Antibiotic resistance research at UWM helps to assess potential public health risks

A researcher uses a pipette under a fume hood while a student researcher looks on.

Annually, medical professionals in the United States combat about two million cases where patients have antibiotic resistant diseases. These resistant diseases have claimed thousands of lives and have had a substantial economic impact.

With this problem in mind, Assistant Professor Troy Skwor, PhD, from the Department of Biomedical Sciences, and undergraduate student Brandon Bojar are working to understand how this national problem manifests in Milwaukee. They are conducting research on the antibiotic resistant bacterial populations in Milwaukee’s hospital and urban wastewater.

Antibiotic resistant bacteria research

Of the antibiotic resistant bacteria, the Centers for Disease Control and Prevention (CDC) have identified two populations as serious to urgent public health threats. The populations, called carbapenem-resistant and extended-spectrum beta-lactamase producing Enterobacteriaceae, are a family of bacteria that include Escherichia coli, or E. coli.

Using the CDC classification, Skwor, Bojar and collaborators from Marquette University and the Medical College of Wisconsin put together a study specific to Milwaukee.

They gathered data from Milwaukee’s hospital and urban wastewater with the goal of characterizing and assessing antibiotic resistant bacterial populations from human sources and their potential impact on the environment.

In their research, they focused on three objectives. The first aim of their study was to determine the prevalence of antibiotic resistant populations in hospital wastewater in comparison to urban wastewater.

Their research team’s second goal was to ascertain how current urban wastewater treatment impacted these resistance levels. Third, they wanted to determine if these antibiotic resistant populations have the potential to cause disease.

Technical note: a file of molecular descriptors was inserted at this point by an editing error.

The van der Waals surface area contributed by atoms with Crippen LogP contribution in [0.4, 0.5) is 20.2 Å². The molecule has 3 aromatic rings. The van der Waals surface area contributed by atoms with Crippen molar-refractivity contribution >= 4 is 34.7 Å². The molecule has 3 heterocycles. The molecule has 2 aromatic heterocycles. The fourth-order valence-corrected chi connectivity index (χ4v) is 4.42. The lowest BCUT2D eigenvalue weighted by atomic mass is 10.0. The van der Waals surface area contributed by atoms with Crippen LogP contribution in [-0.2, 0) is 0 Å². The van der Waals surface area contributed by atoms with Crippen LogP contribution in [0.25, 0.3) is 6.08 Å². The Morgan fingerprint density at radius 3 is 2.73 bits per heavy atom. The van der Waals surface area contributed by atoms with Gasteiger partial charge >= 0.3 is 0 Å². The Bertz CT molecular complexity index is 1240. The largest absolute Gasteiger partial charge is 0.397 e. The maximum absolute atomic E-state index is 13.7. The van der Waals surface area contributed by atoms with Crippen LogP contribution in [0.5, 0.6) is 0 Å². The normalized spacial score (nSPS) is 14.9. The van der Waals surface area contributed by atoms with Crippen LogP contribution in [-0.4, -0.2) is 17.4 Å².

Preliminary research findings

In Fall 2018, wastewater samples were obtained and tested from hospital wastewater and urban wastewater. For the latter, samples were taken throughout the urban wastewater treatment process, including a test of the final, post-chlorinated effluent that is disseminated into Lake Michigan following Environmental Protection Agency regulations.

After analyzing samples from all the water sources, Skwor and Bojar found that the average multiple antibiotic resistance (MAR) index, which measures the extent of resistance for each bacterial isolate, was significantly greater in hospital wastewater compared to urban water samples, which is what they predicted.

They further identified multiple mechanisms that the bacteria use to acquire resistance and demonstrated that these genes could potentially be passed between different bacteria, thus spreading resistance.

“This research is just the beginning”

The team is finishing up the project and putting together an article for publication. The specific details of their findings will be available after they publish their research. However, this summer Skwor and Bojar presented some of their findings at the annual American Society for Microbiology Microbe Conference.

For Bojar, this was his first conference poster presentation outside of UWM. Bojar explained, “As an undergraduate student, it was a huge honor for me to present. Receiving feedback from scientists from around the world was inspiring.”

Skwor and Bojar both emphasized that this research was just the first step in a long-term research project. They have many questions they still need answered, such as how is the resistance acquired on a molecular level? Are the same resistant genes found environmentally and within the clinic? Are these resistant isolates potentially pathogenic or capable of causing disease in humans?

Skwor’s lab also performs research that analyzes alternative treatments to combat these antibiotic resistant bacteria, such as photodynamic therapy – the use of visible light combined with different photosensitizers to kill bacteria.

Skwor explains, “This research is just the beginning, and we are currently analyzing numerous avenues to further understand the acquisition of resistance, as well as its potential impact on environmental levels.”